The exemplary MPU request may also include a priority component (1007). The priority component may comprise 2 bits and the values may be obtained from the status register of a requesting IPU. The priority bit may represent a lock, an unlock, a hardware interrupt and/or the like, as provided either by the requesting IPU or by software generated interrupts.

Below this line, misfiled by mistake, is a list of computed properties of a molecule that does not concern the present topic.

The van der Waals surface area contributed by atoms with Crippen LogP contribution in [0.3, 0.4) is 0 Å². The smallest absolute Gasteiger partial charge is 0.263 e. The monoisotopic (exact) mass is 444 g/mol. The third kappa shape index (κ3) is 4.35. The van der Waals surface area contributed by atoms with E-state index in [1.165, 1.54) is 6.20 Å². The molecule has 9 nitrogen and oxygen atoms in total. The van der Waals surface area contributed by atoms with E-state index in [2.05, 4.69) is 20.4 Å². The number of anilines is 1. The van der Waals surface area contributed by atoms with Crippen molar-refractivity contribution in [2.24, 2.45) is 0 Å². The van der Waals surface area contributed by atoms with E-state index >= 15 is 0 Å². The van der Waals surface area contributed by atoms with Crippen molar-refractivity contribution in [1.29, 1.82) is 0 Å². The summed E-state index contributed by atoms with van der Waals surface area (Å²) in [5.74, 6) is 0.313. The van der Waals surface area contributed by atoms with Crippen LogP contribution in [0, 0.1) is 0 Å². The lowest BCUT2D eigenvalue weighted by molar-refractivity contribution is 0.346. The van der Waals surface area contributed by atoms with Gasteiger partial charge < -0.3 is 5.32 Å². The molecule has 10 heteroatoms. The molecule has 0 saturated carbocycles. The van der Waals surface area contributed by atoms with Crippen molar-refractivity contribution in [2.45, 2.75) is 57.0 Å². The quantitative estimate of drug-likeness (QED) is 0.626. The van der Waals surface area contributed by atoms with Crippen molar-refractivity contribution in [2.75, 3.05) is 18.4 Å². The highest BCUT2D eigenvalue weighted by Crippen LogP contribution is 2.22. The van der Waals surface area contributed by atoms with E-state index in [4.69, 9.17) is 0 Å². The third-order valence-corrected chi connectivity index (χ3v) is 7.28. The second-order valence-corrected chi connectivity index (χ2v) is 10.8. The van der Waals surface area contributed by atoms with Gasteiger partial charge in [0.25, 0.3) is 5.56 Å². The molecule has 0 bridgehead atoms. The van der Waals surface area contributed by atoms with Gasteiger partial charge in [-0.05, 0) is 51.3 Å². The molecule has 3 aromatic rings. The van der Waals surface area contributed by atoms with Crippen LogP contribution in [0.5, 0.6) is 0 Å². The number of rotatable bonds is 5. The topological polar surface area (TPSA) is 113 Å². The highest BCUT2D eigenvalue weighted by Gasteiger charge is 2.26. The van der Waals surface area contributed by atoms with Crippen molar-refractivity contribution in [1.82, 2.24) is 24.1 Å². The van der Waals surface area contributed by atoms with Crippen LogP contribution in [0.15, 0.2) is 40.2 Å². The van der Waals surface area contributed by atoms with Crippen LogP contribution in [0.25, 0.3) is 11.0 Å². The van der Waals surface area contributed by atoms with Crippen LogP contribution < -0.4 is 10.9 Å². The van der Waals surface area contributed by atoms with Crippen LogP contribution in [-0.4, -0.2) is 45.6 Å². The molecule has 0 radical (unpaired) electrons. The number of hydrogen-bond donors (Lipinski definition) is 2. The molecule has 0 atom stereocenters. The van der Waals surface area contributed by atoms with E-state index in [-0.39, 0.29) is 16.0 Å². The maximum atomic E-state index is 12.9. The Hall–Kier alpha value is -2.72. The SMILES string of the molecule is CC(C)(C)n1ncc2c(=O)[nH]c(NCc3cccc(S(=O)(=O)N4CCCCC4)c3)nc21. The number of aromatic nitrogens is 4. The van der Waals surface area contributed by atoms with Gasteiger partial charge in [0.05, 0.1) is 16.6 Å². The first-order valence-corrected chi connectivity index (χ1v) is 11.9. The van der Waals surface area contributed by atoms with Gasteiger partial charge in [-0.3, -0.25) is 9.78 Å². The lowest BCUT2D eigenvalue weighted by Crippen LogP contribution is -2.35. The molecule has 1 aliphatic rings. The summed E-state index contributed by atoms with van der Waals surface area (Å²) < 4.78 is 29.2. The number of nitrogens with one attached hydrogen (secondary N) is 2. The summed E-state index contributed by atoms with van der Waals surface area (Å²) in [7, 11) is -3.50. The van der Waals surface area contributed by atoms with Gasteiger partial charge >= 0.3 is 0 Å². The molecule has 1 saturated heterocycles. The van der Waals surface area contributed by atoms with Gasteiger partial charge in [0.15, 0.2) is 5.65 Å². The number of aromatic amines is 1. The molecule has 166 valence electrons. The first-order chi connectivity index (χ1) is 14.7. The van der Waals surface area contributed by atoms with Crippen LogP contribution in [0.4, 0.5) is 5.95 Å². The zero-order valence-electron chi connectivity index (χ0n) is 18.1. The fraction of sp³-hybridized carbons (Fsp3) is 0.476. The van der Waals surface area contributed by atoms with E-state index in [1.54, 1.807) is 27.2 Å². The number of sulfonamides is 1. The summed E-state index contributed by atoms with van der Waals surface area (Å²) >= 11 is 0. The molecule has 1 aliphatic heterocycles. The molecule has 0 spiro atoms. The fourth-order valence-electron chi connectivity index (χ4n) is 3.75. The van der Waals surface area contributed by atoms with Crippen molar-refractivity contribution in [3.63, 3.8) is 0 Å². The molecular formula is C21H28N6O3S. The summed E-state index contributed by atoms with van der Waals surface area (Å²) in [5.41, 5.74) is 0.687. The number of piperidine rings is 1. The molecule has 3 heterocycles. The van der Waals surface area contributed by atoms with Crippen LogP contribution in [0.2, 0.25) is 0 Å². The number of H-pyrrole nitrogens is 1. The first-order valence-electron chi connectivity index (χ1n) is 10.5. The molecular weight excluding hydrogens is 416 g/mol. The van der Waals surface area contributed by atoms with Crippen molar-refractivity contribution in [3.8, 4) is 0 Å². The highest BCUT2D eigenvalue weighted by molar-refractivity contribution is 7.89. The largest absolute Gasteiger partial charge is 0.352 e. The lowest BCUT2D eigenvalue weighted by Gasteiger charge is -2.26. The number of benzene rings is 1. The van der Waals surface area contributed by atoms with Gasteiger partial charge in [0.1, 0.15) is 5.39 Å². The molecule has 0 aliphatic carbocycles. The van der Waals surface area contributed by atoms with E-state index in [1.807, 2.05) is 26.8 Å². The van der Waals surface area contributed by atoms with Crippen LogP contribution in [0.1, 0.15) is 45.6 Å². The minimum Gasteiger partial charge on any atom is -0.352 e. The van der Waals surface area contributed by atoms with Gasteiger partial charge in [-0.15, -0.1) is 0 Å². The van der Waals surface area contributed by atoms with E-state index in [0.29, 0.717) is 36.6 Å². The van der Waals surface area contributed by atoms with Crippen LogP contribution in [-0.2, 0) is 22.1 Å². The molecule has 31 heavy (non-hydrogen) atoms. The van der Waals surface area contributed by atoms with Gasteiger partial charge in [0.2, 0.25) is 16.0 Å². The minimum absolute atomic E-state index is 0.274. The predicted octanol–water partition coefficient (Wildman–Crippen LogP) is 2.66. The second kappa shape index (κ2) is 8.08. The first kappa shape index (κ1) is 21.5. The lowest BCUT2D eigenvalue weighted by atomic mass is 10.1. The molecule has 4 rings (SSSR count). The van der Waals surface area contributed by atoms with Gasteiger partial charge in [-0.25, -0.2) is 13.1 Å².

A requesting IPU (e.g., IPU 102) delegates a request to Router 110 that further routes the request to a resource capable of processing the delegated request 1203. As the request is provided, the router iterates a priority deadlock bit 1205. The priority deadlock bit in an exemplary embodiment is within the Router itself, but in alternative embodiments the priority deadlock bit may be located elsewhere within Processor 100. By iterating the deadlock bit, the Router is capable of properly managing and forwarding the request to a resource that is available and prevents the forwarding of a request to resources that are busy. Further, the deadlock bit resolves the situation when more than one requesting entity is requesting the same resource. Depending upon the number and types of shared resources available within Processor 100, the number of deadlock bits may be expanded or reduced so that proper routing to each of the available resources within Processor 100 may be achieved. Thus, with log2 (the number of requesting IPUs) bits, the deadlock bits will ensure proper routing. For example, for four requesting IPUs, two deadlock bits (log24) are required.